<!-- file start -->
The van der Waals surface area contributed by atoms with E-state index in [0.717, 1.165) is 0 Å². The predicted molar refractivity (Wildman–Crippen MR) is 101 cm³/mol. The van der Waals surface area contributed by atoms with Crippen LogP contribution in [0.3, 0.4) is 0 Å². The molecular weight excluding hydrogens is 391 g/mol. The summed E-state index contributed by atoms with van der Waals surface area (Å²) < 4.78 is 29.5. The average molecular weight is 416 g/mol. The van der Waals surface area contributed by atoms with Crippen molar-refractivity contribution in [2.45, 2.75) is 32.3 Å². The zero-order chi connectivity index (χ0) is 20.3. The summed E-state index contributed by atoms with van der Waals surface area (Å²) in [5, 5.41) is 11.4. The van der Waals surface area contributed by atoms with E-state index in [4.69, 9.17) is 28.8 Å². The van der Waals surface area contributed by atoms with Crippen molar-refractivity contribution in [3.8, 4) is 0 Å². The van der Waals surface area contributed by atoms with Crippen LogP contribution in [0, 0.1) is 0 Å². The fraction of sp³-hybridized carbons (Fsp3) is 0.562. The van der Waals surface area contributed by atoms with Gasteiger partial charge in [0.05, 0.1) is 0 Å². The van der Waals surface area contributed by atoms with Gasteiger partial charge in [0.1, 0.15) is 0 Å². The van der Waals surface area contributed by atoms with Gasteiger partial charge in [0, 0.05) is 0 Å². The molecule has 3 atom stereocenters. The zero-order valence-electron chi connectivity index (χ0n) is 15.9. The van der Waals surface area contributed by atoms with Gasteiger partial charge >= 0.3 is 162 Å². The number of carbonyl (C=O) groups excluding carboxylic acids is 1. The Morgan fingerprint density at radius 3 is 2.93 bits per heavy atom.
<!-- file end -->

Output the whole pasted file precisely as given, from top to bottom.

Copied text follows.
The van der Waals surface area contributed by atoms with E-state index in [0.717, 1.165) is 0 Å². The predicted molar refractivity (Wildman–Crippen MR) is 101 cm³/mol. The van der Waals surface area contributed by atoms with Crippen LogP contribution in [0.3, 0.4) is 0 Å². The molecular weight excluding hydrogens is 391 g/mol. The summed E-state index contributed by atoms with van der Waals surface area (Å²) < 4.78 is 29.5. The average molecular weight is 416 g/mol. The van der Waals surface area contributed by atoms with Crippen molar-refractivity contribution in [2.45, 2.75) is 32.3 Å². The zero-order chi connectivity index (χ0) is 20.3. The summed E-state index contributed by atoms with van der Waals surface area (Å²) in [5, 5.41) is 11.4. The van der Waals surface area contributed by atoms with E-state index in [4.69, 9.17) is 28.8 Å². The van der Waals surface area contributed by atoms with Crippen molar-refractivity contribution in [3.8, 4) is 0 Å². The van der Waals surface area contributed by atoms with Crippen LogP contribution in [0, 0.1) is 0 Å². The fraction of sp³-hybridized carbons (Fsp3) is 0.562. The van der Waals surface area contributed by atoms with Gasteiger partial charge in [0.05, 0.1) is 0 Å². The van der Waals surface area contributed by atoms with Gasteiger partial charge in [0.1, 0.15) is 0 Å². The van der Waals surface area contributed by atoms with Gasteiger partial charge in [0, 0.05) is 0 Å². The molecule has 3 atom stereocenters. The zero-order valence-electron chi connectivity index (χ0n) is 15.9. The van der Waals surface area contributed by atoms with Gasteiger partial charge >= 0.3 is 162 Å². The number of carbonyl (C=O) groups excluding carboxylic acids is 1. The Morgan fingerprint density at radius 3 is 2.93 bits per heavy atom.